Williams v. CLAUSSEN-LAWRENCE CONSTRUCTION COMPANYAnnotate this Case
120 Ga. App. 190 (1969)
169 S.E.2d 692
WILLIAMS v. CLAUSSEN-LAWRENCE CONSTRUCTION COMPANY.
Court of Appeals of Georgia.
Argued January 9, 1969.
Decided July 10, 1969.
Rehearing Denied July 30, 1969.
Joseph B. Duke, for appellant.
Robert H. Herndon, Fulcher, Fulcher, Hagler, Harper & Reed, J. Walker Harper, for appellee.
BELL, Presiding Judge.
Plaintiff entered into a written agreement with defendant to construct approximately 3,000 feet of two-feet curb and gutter at a price of $1.50 per linear foot, approximately 2,500 feet of two-foot drive-over curb at at $1.40 per linear foot and to lay two-inch asphalt paving at $1.25 per square yard. The work was to be performed at two locations, in driveways at Carrington Woods Apartments *191 and in Cardinal Road in a subdivision under development by defendant. Payment was to be made "upon completion of job." Plaintiff brought this action as a suit on an account to recover $7,089.35 for construction of 2,104 feet of drive-over curb and laying 3,315 square yards of paving on Cardinal Road. The defense was that plaintiff has not completed the contract, the paving in the apartment driveways being defective because plaintiff laid less than the specified two inches of asphalt. Defendant took this appeal from the grant of summary judgment for plaintiff for the work performed on Cardinal Road. Held:
The allegations of the complaint and the demand for judgment were based on the prices stipulated in the written agreement and not upon the reasonable value of the services. Thus it was not brought on the theory of quantum merit. The written agreement was not declared on and did not constitute the cause of action, but this was a suit on account based on a special agreement. See Talbotton R. Co. v. Gibson, 106 Ga. 229, 234 (32 SE 151). Notwithstanding it is a suit on account, rather than upon the contract, there can be no recovery based directly on the contract provisions for payment unless the plaintiff has complied with other provisions of the contract as conditions precedent to the right of payment. Finn v. Carden, 100 Ga. App. 270, 274 (110 SE2d 693).
In an indivisible contract the entire fulfillment of the promise by either, in the absence of any agreement to the contrary, or waiver, is a condition precedent to the fulfillment of any part of the promise by the other. Code § 20-112; Dolan v. Lifsey, 19 Ga. App. 518 (2) (91 SE 913). "In determining whether the contract is entire or severable, the criterion is to be found in the question whether the whole quantity, service or thing all as a whole is of the essence of the contract." Burns v. Mitchell, 55 Ga. App. 862 (191 SE 870). The contract here provided for payment only upon completion of the job, singular. Whenever there is a contract to pay a gross sum for a certain and definite consideration, the contract is entire, and is not apportionable either at law or in equity. Barnes v. Goodner, 77 Ga. App. 448, 450 (49 SE2d 128). The contract between these parties was an entire one notwithstanding that it contemplated successive performances at two locations. Broxton v. Nelson, 103 Ga. 327, 330 (30 SE 38, 68 ASR 97); Burns v. Mitchell, *192 55 Ga. App. 862, 863, supra; Cleveland v. Schwaemmle, 96 Ga. App. 724, 726 (101 SE2d 611). Thus evidence of plaintiff's failure to perform by substantial compliance with the contract at the apartment project showed that plaintiff was not entitled to a summary judgment for the amount of the account, as based on the written agreement, representing the work done on Cardinal Road.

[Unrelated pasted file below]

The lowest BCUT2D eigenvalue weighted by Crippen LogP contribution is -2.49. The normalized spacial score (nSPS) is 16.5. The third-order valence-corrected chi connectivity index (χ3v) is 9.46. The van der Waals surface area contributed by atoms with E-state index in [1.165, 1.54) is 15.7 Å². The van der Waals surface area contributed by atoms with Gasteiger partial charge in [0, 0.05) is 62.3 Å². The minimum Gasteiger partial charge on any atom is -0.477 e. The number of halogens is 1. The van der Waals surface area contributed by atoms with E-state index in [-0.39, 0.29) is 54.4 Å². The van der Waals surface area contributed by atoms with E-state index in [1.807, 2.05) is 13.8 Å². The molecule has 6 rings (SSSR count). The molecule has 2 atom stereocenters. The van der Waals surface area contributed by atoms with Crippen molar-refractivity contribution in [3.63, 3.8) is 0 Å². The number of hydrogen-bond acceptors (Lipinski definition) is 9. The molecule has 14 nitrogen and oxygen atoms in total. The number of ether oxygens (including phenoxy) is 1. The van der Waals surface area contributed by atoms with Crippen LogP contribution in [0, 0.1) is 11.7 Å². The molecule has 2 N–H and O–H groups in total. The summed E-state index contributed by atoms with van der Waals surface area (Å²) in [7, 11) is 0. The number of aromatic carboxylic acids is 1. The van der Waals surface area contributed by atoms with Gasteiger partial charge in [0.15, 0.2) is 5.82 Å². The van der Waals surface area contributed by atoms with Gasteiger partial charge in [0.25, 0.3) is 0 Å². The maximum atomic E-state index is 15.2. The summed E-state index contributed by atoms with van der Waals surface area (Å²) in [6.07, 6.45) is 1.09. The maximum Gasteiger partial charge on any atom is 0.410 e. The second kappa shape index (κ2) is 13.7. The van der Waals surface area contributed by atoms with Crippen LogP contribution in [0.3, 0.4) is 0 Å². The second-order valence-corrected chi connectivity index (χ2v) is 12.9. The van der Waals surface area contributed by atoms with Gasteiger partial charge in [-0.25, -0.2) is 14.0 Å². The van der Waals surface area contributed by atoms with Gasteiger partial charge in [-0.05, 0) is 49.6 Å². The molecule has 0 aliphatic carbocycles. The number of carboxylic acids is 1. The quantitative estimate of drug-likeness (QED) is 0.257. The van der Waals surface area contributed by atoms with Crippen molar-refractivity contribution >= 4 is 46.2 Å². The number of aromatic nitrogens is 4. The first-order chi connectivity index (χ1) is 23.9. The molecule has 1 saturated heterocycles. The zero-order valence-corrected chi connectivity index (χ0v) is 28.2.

We do not decide that plaintiff cannot recover on the theory of quantum merit for work performed on Cardinal Road if the evidence on trial of the case sustains the latter theory. See Hirsch's v. Adams, 117 Ga. App. 847, 848 (162 SE2d 243); Ford v. Smith, 23 Ga. 675, 679; Sentell & Pursell v. Mitchell, 28 Ga. 196, 199; Dolan v. Lifsey, 19 Ga. App. 518 (4), supra; Collins v. Frazier, 23 Ga. App. 236 (2) (98 SE 188). However a recovery in quantum merit involves the question of the reasonable value of the services rendered and the prices contained in the express contract would not be binding. Value in its essence is exclusively a matter of opinion. Hoard v. Wiley, 113 Ga. App. 328, 331 (147 SE2d 782). Even if plaintiff had supported its motion by opinion evidence of value the summary judgment was not authorized. Ginn v. Morgan, 225 Ga. 192, 193 (167 SE2d 393).
Judgment reversed. Eberhardt and Deen, JJ., concur.